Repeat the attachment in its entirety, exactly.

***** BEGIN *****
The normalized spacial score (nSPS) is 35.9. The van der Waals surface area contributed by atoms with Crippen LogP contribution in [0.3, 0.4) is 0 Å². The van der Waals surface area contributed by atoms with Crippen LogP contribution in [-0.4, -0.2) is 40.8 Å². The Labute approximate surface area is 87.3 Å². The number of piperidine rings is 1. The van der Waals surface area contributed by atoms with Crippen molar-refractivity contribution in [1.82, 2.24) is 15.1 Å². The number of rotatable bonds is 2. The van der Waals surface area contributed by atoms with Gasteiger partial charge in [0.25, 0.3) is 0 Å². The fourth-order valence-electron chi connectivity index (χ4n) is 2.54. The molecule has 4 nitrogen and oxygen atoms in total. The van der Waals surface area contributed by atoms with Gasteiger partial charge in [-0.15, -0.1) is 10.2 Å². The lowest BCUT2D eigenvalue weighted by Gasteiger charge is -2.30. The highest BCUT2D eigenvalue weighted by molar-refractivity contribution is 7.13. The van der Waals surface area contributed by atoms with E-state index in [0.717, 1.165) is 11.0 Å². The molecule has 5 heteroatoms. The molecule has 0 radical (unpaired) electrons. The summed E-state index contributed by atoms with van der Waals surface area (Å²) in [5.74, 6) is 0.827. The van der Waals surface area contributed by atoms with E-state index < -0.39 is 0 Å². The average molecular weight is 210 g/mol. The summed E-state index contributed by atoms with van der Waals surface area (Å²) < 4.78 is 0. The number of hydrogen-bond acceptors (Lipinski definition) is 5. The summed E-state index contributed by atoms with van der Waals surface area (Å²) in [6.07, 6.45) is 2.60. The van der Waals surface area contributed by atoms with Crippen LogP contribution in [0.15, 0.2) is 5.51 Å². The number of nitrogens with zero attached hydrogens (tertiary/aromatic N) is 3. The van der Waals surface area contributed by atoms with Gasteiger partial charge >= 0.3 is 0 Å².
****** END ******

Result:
The normalized spacial score (nSPS) is 35.9. The van der Waals surface area contributed by atoms with Crippen LogP contribution in [0.3, 0.4) is 0 Å². The van der Waals surface area contributed by atoms with Crippen LogP contribution in [-0.4, -0.2) is 40.8 Å². The Labute approximate surface area is 87.3 Å². The number of piperidine rings is 1. The van der Waals surface area contributed by atoms with Crippen molar-refractivity contribution in [1.82, 2.24) is 15.1 Å². The number of rotatable bonds is 2. The van der Waals surface area contributed by atoms with Gasteiger partial charge in [0.25, 0.3) is 0 Å². The fourth-order valence-electron chi connectivity index (χ4n) is 2.54. The molecule has 4 nitrogen and oxygen atoms in total. The van der Waals surface area contributed by atoms with Gasteiger partial charge in [-0.15, -0.1) is 10.2 Å². The lowest BCUT2D eigenvalue weighted by Gasteiger charge is -2.30. The highest BCUT2D eigenvalue weighted by molar-refractivity contribution is 7.13. The van der Waals surface area contributed by atoms with E-state index in [0.717, 1.165) is 11.0 Å². The molecule has 5 heteroatoms. The molecule has 0 radical (unpaired) electrons. The summed E-state index contributed by atoms with van der Waals surface area (Å²) in [5.74, 6) is 0.827. The van der Waals surface area contributed by atoms with E-state index < -0.39 is 0 Å². The average molecular weight is 210 g/mol. The summed E-state index contributed by atoms with van der Waals surface area (Å²) < 4.78 is 0. The number of hydrogen-bond acceptors (Lipinski definition) is 5. The summed E-state index contributed by atoms with van der Waals surface area (Å²) in [6.07, 6.45) is 2.60. The van der Waals surface area contributed by atoms with Crippen LogP contribution in [0.15, 0.2) is 5.51 Å². The number of nitrogens with zero attached hydrogens (tertiary/aromatic N) is 3. The van der Waals surface area contributed by atoms with Gasteiger partial charge >= 0.3 is 0 Å².